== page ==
Why Bourne girls are so much better than Bond girls
julia stiles bourne indentity

With the release of Jason Bourne coming up, all eyes are back on the gritty super spy

As part of the press campaign, Matt Damon gave an interview to GQ Magazine, in which he ruffled a few feathers by calling out spy rival James Bond as a “misogynist who likes swilling martinis and killing people and not giving a sh*t.”

Aside from the images of a truly epic Batman v Superman style film between the two espionage icons, Damon’s comments also make us think of the maturity and relative realism of the Bourne franchise, as opposed to Bond’s more campy disposition.

We’d have to concede that Bond is perhaps a relic of a bygone era, and Damon would be quick to agree with us:

“I like Bourne better than Bond. Bourne has today’s values; Bond has the values of the 1960s. Daniel [Craig]’s Bond has upgraded him and brought him more into the present, but, classically, that character is a misogynist.”

While the recent Bond films may have brought the character into the 21st century, there’s still a lot to be done for that franchise’s attitudes towards women.

Plus, “Bourne girls” – if there even is such a thing – are so much better than Bond’s.

Here’s why.

More than just sidekicks


I sat down to watch Spectre a few weeks ago, and for the life of me I can’t remember what purpose Lea Seydoux’s character served, aside from getting into scrapes and being dragged around (almost literally) by Bond.

This is a far cry rom the Bourne series, where the female characters actually serve a purpose beyond looking good on screen.

Whether it’s divulging mission specific information, or simply furthering the narrative through some much needed character exposition, you can be sure that Bourne’s female counterparts have much more to give.

They don’t just jump in to bed

bourne identiy marie kreutz girlfriend

Bond is renowned for bedding his sexy compadres in his films. And this presents so many problems.

Forgetting the creepy way in which Bond’s conquests were almost actively encouraged throughout the 70s and 80s, and despite his recent update to reflect more 21st century attitudes, he still seems to be served up with a conveyer belt of typically attractive women from which to take his pick, and it’s just creepy.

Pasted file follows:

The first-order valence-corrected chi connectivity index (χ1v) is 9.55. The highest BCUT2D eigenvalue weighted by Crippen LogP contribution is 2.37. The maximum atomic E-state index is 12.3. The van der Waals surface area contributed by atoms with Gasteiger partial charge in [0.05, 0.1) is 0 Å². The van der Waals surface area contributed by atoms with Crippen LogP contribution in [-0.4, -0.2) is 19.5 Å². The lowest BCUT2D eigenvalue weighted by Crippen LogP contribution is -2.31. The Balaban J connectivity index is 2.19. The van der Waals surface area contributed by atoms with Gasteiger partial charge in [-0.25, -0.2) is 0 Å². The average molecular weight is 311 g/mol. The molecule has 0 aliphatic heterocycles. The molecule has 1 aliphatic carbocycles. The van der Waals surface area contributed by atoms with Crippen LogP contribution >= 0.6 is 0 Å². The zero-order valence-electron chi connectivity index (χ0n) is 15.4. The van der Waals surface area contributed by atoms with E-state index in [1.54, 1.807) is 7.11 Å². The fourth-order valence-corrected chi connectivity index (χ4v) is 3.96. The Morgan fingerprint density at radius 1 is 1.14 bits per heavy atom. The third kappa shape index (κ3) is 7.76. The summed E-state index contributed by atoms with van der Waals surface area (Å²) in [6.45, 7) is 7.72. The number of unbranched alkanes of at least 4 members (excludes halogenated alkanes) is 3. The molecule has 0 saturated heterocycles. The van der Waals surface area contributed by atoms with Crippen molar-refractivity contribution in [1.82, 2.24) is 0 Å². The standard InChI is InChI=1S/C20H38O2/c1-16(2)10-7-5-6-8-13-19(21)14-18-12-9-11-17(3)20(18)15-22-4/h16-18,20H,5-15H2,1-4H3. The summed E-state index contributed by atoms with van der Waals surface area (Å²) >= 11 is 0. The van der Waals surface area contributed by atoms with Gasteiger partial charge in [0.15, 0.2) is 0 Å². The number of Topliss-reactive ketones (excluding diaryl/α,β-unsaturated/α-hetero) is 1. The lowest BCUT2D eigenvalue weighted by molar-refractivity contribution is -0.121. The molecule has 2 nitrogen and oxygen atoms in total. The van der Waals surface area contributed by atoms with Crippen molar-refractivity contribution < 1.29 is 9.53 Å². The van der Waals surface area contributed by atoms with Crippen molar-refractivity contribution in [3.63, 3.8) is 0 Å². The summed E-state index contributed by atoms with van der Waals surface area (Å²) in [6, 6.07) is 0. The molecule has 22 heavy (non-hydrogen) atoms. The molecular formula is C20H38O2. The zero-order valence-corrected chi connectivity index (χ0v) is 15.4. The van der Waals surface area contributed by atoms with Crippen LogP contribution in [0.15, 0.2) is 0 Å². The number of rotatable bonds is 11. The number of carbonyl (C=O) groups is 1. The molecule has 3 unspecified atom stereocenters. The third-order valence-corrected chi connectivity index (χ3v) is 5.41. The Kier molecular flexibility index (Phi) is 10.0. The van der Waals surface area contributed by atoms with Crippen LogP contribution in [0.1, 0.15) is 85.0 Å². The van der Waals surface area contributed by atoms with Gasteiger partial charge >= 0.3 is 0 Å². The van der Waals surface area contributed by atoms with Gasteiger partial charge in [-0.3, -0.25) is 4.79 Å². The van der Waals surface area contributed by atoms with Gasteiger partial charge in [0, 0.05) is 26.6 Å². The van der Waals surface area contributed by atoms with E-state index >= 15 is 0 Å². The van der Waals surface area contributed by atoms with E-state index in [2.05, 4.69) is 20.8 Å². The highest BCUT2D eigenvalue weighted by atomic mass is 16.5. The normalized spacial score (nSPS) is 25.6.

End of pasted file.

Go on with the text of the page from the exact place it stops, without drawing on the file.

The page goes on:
Bourne, on the other hand, has a much more true to life attitude, and it’s something that Damon himself remarked on:

“Jason Bourne is a serial monogamist – and he’s tortured by the things he’s done and feels empathy and compassion for other people.”

In three films, Bourne has one ‘moment’ with girfriend Marie Kreutz.

More well rounded characters

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Bond films are mostly standalone prospects; seperate stories in a connected universe.

As such, this means we get a revolving door of secondary-characters.

This process isn’t just reserved for the female characters, but it certainly doesn’t help them in their plight against Bourne’s fleshed out characters.

One film usually isn’t enough for strong characters to be completely built up, and we certainly can’t root for anyone if they show up for one movie and then dissappear.

The Bourne films on the other hand interlink and are meant to be enjoyed as a series. This means returning characters, which in turn leads to better development.

Julia Stiles’ Nicky Parsons crops up across all of them as a CIA officer with whom Bourne may have had a pre-amnesia relationship.

Real names!

julia stiles bourne indentity

Brilliantly parodied in the Austin Powers films, the Bond series’ tendency to give love interests pun-tastic names is notorious.

There’s nothing particularly clever about Pussy Galore is there? How about Xenia Onatopp? Or Mary Goodnight? No sniggering at the back!

You may think this sort of behaviour is reserved for the 70s’ run of tongue-in-cheek Bond escapades, but no. In 2008’s Quantum of Solace we had Strawberry Fields who, while not carrying an obviously suggestive name, certainly had a silly one.

The Bourne series’ answer? Nicky Parsons, who appears across all four films with Damon.

Jason Bourne hits cinemas on July 29


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